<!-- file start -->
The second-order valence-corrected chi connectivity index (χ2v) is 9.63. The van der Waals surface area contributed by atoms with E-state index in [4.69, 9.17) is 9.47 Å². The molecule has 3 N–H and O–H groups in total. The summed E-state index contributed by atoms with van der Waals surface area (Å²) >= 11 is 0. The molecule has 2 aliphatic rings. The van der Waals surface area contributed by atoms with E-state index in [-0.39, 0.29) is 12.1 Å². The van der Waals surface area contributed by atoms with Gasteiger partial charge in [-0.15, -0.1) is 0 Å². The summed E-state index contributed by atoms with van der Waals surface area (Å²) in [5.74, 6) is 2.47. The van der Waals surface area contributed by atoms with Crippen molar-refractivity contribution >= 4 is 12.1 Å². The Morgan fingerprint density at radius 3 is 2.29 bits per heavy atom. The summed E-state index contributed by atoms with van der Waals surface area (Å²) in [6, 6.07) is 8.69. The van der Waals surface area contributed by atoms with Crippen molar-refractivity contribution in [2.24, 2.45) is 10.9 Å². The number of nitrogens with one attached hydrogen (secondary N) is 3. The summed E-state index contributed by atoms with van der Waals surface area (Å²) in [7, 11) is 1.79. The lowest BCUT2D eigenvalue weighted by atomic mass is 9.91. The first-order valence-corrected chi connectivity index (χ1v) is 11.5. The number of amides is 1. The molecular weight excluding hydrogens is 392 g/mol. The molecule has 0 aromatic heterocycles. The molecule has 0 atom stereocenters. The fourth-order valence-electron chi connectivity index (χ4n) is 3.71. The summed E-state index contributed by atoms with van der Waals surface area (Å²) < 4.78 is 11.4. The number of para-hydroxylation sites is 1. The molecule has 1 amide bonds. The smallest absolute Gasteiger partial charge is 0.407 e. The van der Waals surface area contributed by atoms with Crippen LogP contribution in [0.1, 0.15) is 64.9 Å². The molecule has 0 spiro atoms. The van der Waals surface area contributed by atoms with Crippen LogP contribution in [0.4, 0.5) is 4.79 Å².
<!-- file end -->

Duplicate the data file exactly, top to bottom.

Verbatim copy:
The second-order valence-corrected chi connectivity index (χ2v) is 9.63. The van der Waals surface area contributed by atoms with E-state index in [4.69, 9.17) is 9.47 Å². The molecule has 3 N–H and O–H groups in total. The summed E-state index contributed by atoms with van der Waals surface area (Å²) >= 11 is 0. The molecule has 2 aliphatic rings. The van der Waals surface area contributed by atoms with E-state index in [-0.39, 0.29) is 12.1 Å². The van der Waals surface area contributed by atoms with Gasteiger partial charge in [-0.15, -0.1) is 0 Å². The summed E-state index contributed by atoms with van der Waals surface area (Å²) in [5.74, 6) is 2.47. The van der Waals surface area contributed by atoms with Crippen molar-refractivity contribution >= 4 is 12.1 Å². The Morgan fingerprint density at radius 3 is 2.29 bits per heavy atom. The summed E-state index contributed by atoms with van der Waals surface area (Å²) in [6, 6.07) is 8.69. The van der Waals surface area contributed by atoms with Crippen molar-refractivity contribution in [2.24, 2.45) is 10.9 Å². The number of nitrogens with one attached hydrogen (secondary N) is 3. The summed E-state index contributed by atoms with van der Waals surface area (Å²) in [7, 11) is 1.79. The lowest BCUT2D eigenvalue weighted by atomic mass is 9.91. The first-order valence-corrected chi connectivity index (χ1v) is 11.5. The number of amides is 1. The molecular weight excluding hydrogens is 392 g/mol. The molecule has 0 aromatic heterocycles. The molecule has 0 atom stereocenters. The fourth-order valence-electron chi connectivity index (χ4n) is 3.71. The summed E-state index contributed by atoms with van der Waals surface area (Å²) < 4.78 is 11.4. The number of para-hydroxylation sites is 1. The molecule has 1 amide bonds. The smallest absolute Gasteiger partial charge is 0.407 e. The van der Waals surface area contributed by atoms with Crippen LogP contribution in [0.1, 0.15) is 64.9 Å². The molecule has 0 spiro atoms. The van der Waals surface area contributed by atoms with Crippen LogP contribution in [0.4, 0.5) is 4.79 Å².